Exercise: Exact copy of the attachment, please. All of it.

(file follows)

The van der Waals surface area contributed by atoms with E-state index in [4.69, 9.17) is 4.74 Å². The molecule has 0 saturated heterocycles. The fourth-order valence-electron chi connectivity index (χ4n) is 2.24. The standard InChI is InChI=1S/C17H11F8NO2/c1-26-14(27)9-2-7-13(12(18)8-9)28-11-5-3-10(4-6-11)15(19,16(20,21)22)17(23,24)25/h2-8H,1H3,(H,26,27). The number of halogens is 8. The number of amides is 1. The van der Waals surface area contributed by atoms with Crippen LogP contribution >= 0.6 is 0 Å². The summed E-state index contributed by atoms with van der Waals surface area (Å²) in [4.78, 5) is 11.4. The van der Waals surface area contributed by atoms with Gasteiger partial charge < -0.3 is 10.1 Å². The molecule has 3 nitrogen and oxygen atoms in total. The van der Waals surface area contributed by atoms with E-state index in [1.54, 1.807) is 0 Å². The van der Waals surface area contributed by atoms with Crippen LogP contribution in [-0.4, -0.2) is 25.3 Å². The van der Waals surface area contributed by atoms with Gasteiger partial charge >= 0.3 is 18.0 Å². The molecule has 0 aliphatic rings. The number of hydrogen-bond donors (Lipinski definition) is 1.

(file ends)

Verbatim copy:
The van der Waals surface area contributed by atoms with E-state index in [4.69, 9.17) is 4.74 Å². The molecule has 0 saturated heterocycles. The fourth-order valence-electron chi connectivity index (χ4n) is 2.24. The standard InChI is InChI=1S/C17H11F8NO2/c1-26-14(27)9-2-7-13(12(18)8-9)28-11-5-3-10(4-6-11)15(19,16(20,21)22)17(23,24)25/h2-8H,1H3,(H,26,27). The number of halogens is 8. The number of amides is 1. The van der Waals surface area contributed by atoms with Crippen LogP contribution >= 0.6 is 0 Å². The summed E-state index contributed by atoms with van der Waals surface area (Å²) in [4.78, 5) is 11.4. The van der Waals surface area contributed by atoms with Gasteiger partial charge < -0.3 is 10.1 Å². The molecule has 3 nitrogen and oxygen atoms in total. The van der Waals surface area contributed by atoms with E-state index in [1.54, 1.807) is 0 Å². The van der Waals surface area contributed by atoms with Crippen LogP contribution in [-0.4, -0.2) is 25.3 Å². The van der Waals surface area contributed by atoms with Gasteiger partial charge >= 0.3 is 18.0 Å². The molecule has 0 aliphatic rings. The number of hydrogen-bond donors (Lipinski definition) is 1.